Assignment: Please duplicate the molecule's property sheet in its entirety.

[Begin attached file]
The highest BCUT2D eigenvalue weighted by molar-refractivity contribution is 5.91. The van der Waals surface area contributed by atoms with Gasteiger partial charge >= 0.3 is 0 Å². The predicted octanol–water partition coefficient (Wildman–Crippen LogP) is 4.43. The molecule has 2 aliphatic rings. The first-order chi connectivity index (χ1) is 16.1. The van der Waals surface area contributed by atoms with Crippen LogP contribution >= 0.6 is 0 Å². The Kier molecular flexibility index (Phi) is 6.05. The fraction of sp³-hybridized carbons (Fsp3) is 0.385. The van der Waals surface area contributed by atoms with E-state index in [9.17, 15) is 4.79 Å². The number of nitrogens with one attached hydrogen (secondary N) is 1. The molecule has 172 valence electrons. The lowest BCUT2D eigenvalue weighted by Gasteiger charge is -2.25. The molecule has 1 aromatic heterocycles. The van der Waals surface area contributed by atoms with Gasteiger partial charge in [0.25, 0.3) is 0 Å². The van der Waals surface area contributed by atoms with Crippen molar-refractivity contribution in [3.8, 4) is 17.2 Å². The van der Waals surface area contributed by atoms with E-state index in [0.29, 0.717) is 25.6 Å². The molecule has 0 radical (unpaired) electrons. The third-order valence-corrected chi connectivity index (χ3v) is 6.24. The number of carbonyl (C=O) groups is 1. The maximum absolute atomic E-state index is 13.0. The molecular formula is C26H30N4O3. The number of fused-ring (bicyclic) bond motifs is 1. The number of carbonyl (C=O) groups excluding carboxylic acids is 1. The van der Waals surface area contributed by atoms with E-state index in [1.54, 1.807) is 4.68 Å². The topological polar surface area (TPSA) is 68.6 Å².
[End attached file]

The highest BCUT2D eigenvalue weighted by molar-refractivity contribution is 5.91. The van der Waals surface area contributed by atoms with Gasteiger partial charge >= 0.3 is 0 Å². The predicted octanol–water partition coefficient (Wildman–Crippen LogP) is 4.43. The molecule has 2 aliphatic rings. The first-order chi connectivity index (χ1) is 16.1. The van der Waals surface area contributed by atoms with Crippen LogP contribution >= 0.6 is 0 Å². The Kier molecular flexibility index (Phi) is 6.05. The fraction of sp³-hybridized carbons (Fsp3) is 0.385. The van der Waals surface area contributed by atoms with E-state index in [9.17, 15) is 4.79 Å². The number of nitrogens with one attached hydrogen (secondary N) is 1. The molecule has 172 valence electrons. The lowest BCUT2D eigenvalue weighted by Gasteiger charge is -2.25. The molecule has 1 aromatic heterocycles. The van der Waals surface area contributed by atoms with Gasteiger partial charge in [0.25, 0.3) is 0 Å². The van der Waals surface area contributed by atoms with Crippen molar-refractivity contribution in [3.8, 4) is 17.2 Å². The van der Waals surface area contributed by atoms with E-state index in [0.29, 0.717) is 25.6 Å². The molecule has 0 radical (unpaired) electrons. The third-order valence-corrected chi connectivity index (χ3v) is 6.24. The number of carbonyl (C=O) groups is 1. The maximum absolute atomic E-state index is 13.0. The molecular formula is C26H30N4O3. The number of fused-ring (bicyclic) bond motifs is 1. The number of carbonyl (C=O) groups excluding carboxylic acids is 1. The van der Waals surface area contributed by atoms with E-state index in [1.54, 1.807) is 4.68 Å². The topological polar surface area (TPSA) is 68.6 Å².